Plants, Animals, and Internal States

Animals are free thanks to their ability to carry a constant state within them, while plants must grow as their environment allows.

Folksonomies: evolution animals comparisons plants

Constant and Free Life

Constant, or free, life is the third form of life; it belongs to the most highly organized animals. In it, life is not suspended in any circumstance, it unrolls along a constant course, apparently indifferent to the variations in the cosmic environment, or to the changes in the material conditions that surround the animal. Organs, apparatus, and tissues function in an apparently uniform manner, without their activity undergoing those considerable variations exhibited by animals with an oscillating life. This because in reality the internal environment that envelops the organs, the tissues, and the elements of the tissues does not change; the variations in the atmosphere stop there, so that it is true to say that physical conditions of the environment are constant in the higher animals; it is enveloped in an invariable medium, which acts as an atmosphere of its own in the constantly changing cosmic environment. It is an organism that has placed itself in a hot-house. Thus the perpetual changes in the cosmic environment do not touch it; it is not chained to them, it is free and independent.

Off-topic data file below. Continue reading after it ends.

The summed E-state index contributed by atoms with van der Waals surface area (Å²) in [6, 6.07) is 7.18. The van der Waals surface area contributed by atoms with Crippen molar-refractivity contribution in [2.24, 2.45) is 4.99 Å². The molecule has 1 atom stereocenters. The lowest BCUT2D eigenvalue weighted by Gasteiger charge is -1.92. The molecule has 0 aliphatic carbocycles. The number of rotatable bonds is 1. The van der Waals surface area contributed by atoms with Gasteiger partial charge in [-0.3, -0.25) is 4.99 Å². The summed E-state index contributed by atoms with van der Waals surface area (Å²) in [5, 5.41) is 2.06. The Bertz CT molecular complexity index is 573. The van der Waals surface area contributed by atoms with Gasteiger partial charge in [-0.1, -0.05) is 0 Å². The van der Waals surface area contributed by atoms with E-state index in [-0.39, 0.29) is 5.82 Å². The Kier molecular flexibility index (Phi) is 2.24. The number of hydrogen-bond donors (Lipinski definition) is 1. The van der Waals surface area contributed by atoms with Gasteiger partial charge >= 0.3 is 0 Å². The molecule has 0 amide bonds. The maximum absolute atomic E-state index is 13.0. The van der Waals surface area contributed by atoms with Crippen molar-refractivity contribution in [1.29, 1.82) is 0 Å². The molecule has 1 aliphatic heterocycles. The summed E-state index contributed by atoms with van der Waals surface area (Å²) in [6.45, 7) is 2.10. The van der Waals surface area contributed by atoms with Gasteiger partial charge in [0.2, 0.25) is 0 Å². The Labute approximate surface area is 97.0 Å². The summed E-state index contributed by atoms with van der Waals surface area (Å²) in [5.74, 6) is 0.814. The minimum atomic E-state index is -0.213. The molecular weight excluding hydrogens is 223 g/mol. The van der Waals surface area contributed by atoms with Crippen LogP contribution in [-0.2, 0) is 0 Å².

Mammals and other animals that maintain a constant environment within themselves are free of the changes to the world outside them.

Folksonomies: biology freedom life

Additional Support/Evidence

How Plants and Animals Survive in Their Environment

Plants and animals are separated by about 1.5 billion years of evolutionary history. They have evolved their multicellular organization independently but using the same initial tool kit the set of genes inherited from their common unicellular eucaryotic ancestor. Most of the contrasts in their developmental strategies spring from two basic peculiarities of plants. First, they get their energy from sunlight, not by ingesting other organisms. This dictates a body plan different from that of animals. Second, their cells are encased in semirigid cell walls and cemented together, preventing them from moving as animal cells do. This dictates a different set of mechanisms for shaping the body and different developmental processes to cope with a changeable environment.

Animal development is largely buffered against environmental changes, and the embryo generates the same genetically determined body structure unaffected by external conditions. The development of most plants, by contrast, is dramatically influenced by the environment. Because they cannot match themselves to their environment by moving from place to place, plants adapt instead by altering the course of their development. Their strategy is opportunistic. A given type of organ a leaf, a flower, or a root, say can be produced from the fertilized egg by many different paths according to environmental cues. A begonia leaf pegged to the ground may sprout a root; the root may throw up a shoot; the shoot, given sunlight, may grow leaves and flowers.


Animals spend energy to maintain an internally consistent state, while plants change their state in response to the environment.

Folksonomies: environment growth animals plants